It was over thirty years ago that I watched with horror the aftermath of the crash of Air Florida Flight 90. It had slammed into the 14th Street Bridge, which was walking distance from my North Arlington apartment. The news crews were providing live coverage of the rescue of the five people who survived the crash, and in the process were showing a woman drowning in the icy Potomac. With the rescue personnel on the banks attempting to inflate a raft, Lenny Skutnik dove in and rescued a drowning woman. It was the most mesmerizing thing I’d ever seen on television until, of course, 9/11.
Skutnik was my hero until Captain Chesley Sullenberger floated that Airbus A320 into the Hudson River on January 15, 2009. Known as the Miracle on the Hudson, I never knew how many factors lead to the survival of the 155 souls on that plane until today when I visited the Charlotte Aviation Museum and learned all about this amazing event.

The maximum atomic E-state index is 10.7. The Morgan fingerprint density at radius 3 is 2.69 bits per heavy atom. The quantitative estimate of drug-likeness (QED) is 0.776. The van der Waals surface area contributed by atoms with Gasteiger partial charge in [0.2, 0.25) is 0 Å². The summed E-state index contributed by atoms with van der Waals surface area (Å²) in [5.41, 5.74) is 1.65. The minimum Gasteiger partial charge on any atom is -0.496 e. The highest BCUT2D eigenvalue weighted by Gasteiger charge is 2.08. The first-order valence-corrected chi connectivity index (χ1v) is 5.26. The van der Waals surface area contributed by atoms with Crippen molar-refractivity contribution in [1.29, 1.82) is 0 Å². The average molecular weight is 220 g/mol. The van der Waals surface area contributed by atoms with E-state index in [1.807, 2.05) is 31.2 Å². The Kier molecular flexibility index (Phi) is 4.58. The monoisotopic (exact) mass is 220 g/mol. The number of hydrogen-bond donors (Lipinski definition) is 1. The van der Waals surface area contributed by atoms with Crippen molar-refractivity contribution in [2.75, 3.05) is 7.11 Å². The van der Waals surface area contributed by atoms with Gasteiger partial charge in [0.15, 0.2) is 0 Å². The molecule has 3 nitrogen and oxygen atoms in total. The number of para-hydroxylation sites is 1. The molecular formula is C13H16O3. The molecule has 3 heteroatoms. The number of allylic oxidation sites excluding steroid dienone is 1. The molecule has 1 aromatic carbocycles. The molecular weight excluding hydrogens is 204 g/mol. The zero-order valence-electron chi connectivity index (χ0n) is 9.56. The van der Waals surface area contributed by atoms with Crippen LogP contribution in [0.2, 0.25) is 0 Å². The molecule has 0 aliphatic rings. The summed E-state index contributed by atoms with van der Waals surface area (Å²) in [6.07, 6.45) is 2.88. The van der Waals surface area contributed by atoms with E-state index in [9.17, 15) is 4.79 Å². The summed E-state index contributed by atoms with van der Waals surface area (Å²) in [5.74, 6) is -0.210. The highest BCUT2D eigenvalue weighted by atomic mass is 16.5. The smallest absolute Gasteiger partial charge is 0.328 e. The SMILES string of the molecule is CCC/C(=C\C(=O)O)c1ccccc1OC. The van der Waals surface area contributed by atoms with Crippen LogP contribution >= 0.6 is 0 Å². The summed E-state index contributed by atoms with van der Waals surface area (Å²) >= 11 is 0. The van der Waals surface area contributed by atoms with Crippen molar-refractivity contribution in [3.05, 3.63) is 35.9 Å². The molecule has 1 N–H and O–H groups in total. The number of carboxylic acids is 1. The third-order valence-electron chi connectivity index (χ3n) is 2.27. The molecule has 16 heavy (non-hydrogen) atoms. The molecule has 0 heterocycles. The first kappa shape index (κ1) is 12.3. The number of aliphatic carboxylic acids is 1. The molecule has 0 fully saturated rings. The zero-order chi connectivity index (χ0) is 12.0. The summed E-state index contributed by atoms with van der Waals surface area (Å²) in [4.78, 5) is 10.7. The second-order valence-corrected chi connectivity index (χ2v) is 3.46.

Standing next to any commercial airliner is an awe-inspiring moment. [I remember once when my father, an employee of American Airlines, came home with the story about “The Savior.” He was on tour to see the new Boeing 747, and had wondered if “The Savior” was what was going to “save” the airline industry. When they entered the hangar to see this behemoth, the group murmured a collective “Jesus Christ,” to which the tour guide said: “That’s why we call her ‘The Savior’.”] Of course this Miracle airbus is not near the size of a 747, but it’s big, and there were enough holes and shattered windows to give anyone a good idea of just how hard this plane hit the water, and how the hole in its belly caused it to sink.
There’s a movie to watch, and much to read and see about the event. It’s a great activity for un-impressionable children, but trust me when I say that everyone we saw there appeared pretty emotional in the presence of that aircraft.
There’s also a bi-plane, a Phantom jet (which you can climb into), the Tomcat that was used in the opening credits of the “Top Gun” movie, a two-seater Cessna, and several other aircraft, all of which made the trip to this museum well-worth our time. The museum is adjacent to the Charlotte airport, a short cab ride if you have a seriously delayed flight, and you should know it is NOT air-conditioned.